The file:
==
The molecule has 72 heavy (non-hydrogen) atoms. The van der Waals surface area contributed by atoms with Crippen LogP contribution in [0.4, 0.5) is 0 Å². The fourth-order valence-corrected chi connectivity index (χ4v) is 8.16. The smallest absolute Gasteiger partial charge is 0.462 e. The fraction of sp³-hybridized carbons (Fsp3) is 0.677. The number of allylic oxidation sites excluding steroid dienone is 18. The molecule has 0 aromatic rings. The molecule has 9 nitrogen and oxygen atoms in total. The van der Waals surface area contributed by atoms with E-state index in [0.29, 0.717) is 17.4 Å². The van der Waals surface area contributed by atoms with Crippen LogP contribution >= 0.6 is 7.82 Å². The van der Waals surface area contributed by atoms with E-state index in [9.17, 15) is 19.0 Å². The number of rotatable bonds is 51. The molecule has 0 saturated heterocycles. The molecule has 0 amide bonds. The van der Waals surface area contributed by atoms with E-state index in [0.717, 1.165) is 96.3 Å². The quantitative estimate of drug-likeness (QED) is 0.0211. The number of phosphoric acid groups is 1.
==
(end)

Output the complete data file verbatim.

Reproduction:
The molecule has 72 heavy (non-hydrogen) atoms. The van der Waals surface area contributed by atoms with Crippen LogP contribution in [0.4, 0.5) is 0 Å². The fourth-order valence-corrected chi connectivity index (χ4v) is 8.16. The smallest absolute Gasteiger partial charge is 0.462 e. The fraction of sp³-hybridized carbons (Fsp3) is 0.677. The number of allylic oxidation sites excluding steroid dienone is 18. The molecule has 0 aromatic rings. The molecule has 9 nitrogen and oxygen atoms in total. The van der Waals surface area contributed by atoms with E-state index in [0.29, 0.717) is 17.4 Å². The van der Waals surface area contributed by atoms with Crippen LogP contribution >= 0.6 is 7.82 Å². The van der Waals surface area contributed by atoms with E-state index in [9.17, 15) is 19.0 Å². The number of rotatable bonds is 51. The molecule has 0 saturated heterocycles. The molecule has 0 amide bonds. The van der Waals surface area contributed by atoms with E-state index in [0.717, 1.165) is 96.3 Å². The quantitative estimate of drug-likeness (QED) is 0.0211. The number of phosphoric acid groups is 1.